Continuity of Limited Partnership
Continuity of limited partnership is important to the partnership, a legal entity apart from the owner for legal purposes in a state.3 min read
2. Basis for a Limited Partnership
3. Continuity of Limited Partnership
4. Ownership Consideration
5. Ownership Control
Continuity of limited partnership is important to the partnership, a legal entity apart from the owner for legal purposes in a state. Different types of partnerships include:
- General Partnership — this is a partnership with partners in a general role. General partners are part of the partnership control and management and are each liable for partnership obligations. For example, a general partner would be liable for torts and lawsuits. Limited partners do not face the same obligations.
- Limited Partnership — this partnership is limited and general partners. General partners are involved in partnership management and are liable for partnership obligations. Limited partners, however, do not take part in the day-to-day management of the partnership, and they are not personally liable for partnership obligations such as torts.
- Limited Liability Partnership — a limited liability partnership is a partnership where each partner can participate in daily management, but without liability. It is similar to a company that is a limited liability business.
How Partnerships Are Formed
Partnerships such as general, limited and limited liability partnerships are agreements between partners. However, there are different rules and laws for the various partnerships. General partnerships are often formed without filing state documents.
Limited liability and limited partnerships require partners to filed certificates with the state. This requirement is necessary because a limited partnership is a special type of partnership. Limited partnerships are formed to permit individuals to form into a partnership that permits a flexibility of general partnerships while allowing any partners to have special rights, protections, and duties for the limited partners. Major highlights of limited partnerships are based on the organization's creation, maintenance, continuity, control, and personal liability.
Basis for a Limited Partnership
Partners must file limited partnerships with state governments. The partnership application must list the name, state the business purpose and contact information for all limited and general partners. The formation of general partnerships requires written agreements between all partners and must indicate if any partners are limited partners. Only one general partner is needed, but there can be several limited and general partners.
Any partners must be involved with initial filing processes and must update the information as needed. This may include updating any changes in ownership such as when partners enter or exit the partnership. When partners become general partners or limited partners, the records and filings require updating.
Continuity of Limited Partnership
Continuity of limited partnership is the same as in general partnership. Limited partnerships will always have partnership agreements and these include provisions managing business continuity and outlines what happens if there is an automatic event of partner disassociation, such as member's personal bankruptcy, death or withdrawal from the partnership.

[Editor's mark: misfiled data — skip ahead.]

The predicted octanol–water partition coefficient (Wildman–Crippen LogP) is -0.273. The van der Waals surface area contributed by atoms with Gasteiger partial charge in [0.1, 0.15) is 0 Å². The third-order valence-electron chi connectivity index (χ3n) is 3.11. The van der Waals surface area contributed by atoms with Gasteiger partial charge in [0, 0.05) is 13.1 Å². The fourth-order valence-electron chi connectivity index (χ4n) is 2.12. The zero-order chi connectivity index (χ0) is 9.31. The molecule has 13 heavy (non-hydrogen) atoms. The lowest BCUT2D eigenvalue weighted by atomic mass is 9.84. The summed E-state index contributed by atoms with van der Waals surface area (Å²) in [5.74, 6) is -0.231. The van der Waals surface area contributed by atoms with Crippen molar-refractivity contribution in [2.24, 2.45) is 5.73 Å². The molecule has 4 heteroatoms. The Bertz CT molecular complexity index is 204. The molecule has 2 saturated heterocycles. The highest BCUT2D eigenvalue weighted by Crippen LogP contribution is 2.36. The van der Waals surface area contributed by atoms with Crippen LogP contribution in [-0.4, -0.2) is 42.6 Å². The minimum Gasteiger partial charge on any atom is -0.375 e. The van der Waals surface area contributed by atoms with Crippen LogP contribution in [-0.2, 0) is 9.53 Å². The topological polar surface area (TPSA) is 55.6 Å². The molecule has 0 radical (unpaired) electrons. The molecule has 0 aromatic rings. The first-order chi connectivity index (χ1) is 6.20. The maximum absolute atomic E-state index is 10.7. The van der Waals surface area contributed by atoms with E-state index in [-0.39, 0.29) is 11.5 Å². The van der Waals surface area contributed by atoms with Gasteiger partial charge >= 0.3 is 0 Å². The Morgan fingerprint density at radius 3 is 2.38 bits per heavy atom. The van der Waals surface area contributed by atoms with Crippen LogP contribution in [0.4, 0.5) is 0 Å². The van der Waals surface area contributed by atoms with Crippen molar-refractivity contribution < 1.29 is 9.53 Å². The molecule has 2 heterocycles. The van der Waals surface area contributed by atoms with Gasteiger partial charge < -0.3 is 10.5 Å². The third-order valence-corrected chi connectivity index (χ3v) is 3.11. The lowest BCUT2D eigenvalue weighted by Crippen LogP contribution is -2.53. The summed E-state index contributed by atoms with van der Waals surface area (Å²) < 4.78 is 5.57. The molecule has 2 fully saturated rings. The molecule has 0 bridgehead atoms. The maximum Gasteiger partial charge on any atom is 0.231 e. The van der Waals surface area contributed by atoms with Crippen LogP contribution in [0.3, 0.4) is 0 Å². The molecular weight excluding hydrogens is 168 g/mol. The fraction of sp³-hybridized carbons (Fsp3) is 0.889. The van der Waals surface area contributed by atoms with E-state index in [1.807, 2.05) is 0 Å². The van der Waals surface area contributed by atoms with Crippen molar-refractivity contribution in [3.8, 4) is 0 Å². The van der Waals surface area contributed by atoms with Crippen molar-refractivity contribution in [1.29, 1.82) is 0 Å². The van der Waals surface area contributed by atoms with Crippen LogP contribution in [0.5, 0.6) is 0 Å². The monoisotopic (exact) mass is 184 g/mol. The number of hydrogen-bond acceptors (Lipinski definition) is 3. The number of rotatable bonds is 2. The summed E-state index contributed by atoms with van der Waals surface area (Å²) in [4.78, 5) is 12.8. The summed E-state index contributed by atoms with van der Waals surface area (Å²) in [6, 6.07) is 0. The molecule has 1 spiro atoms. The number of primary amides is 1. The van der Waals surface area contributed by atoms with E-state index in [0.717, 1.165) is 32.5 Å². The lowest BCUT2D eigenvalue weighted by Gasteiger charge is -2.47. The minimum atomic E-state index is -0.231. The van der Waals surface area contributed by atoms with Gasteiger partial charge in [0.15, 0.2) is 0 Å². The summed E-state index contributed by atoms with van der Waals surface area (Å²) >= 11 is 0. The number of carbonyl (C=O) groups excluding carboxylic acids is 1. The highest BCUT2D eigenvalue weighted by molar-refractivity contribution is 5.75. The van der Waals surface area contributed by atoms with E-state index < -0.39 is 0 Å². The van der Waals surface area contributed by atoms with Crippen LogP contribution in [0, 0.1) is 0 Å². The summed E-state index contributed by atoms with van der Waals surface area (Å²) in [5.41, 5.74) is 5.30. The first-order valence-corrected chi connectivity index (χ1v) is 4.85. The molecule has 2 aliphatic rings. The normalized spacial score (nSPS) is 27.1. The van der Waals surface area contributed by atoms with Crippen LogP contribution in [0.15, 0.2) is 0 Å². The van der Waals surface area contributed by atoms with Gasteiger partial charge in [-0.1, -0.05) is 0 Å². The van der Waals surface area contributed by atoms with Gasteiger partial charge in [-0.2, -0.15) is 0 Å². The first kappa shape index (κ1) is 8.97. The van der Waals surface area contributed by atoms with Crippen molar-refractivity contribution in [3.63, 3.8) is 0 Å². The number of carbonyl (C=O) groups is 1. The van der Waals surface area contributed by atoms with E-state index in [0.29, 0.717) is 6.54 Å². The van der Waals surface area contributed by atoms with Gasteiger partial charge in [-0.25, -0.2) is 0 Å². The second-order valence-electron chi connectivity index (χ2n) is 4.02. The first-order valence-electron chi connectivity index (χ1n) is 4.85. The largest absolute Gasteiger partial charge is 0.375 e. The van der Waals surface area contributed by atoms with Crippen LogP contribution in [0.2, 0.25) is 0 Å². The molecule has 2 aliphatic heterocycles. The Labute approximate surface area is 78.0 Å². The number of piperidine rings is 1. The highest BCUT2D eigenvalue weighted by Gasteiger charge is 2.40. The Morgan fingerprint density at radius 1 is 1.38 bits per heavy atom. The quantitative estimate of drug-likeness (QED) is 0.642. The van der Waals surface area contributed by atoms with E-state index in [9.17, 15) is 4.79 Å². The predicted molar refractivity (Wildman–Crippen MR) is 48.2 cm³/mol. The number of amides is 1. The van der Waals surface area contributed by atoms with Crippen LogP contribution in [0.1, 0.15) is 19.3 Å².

Ownership is important to consider in limited partnerships. Both limited and general partners own the limited partnership according to the percentage given in the partnership. The default partnership rules concerning ownership do not apply to a limited partnership because it cannot function without a limited partnership that allocates ownership. The ownership interest allocated is based on the percentage of capital of either physical resources or funds.
Control in a limited partnership is the same as a general partnership. General partners have authority to act for the partnership. Limited partners cannot be involved in management. For example, an individual with limited partnership cannot exercise managerial control over any person or business activity. Legally, a limited partner who exceeds restrictions can lose the limited partner designation and be labeled a general partner, taking on responsibilities of a general partner such as being responsible for personal liabilities of the partnership.
Some states allow limited partners to take restricted roles in the business without becoming a general partner. These limited roles are serving as a consultant to the partnership, serving as a guarantor of partnership liabilities, voting on major partnership decisions, inspecting records, receiving returns of capital the partner invested and receiving a partnership reimbursement based upon ownership interest.
Finally, a general partnership is liable for debts and obligations for the partnership. In contrast, a limited partnership is not personally liable for debts and obligations. In limited liability partnership, no partners are personally liable.
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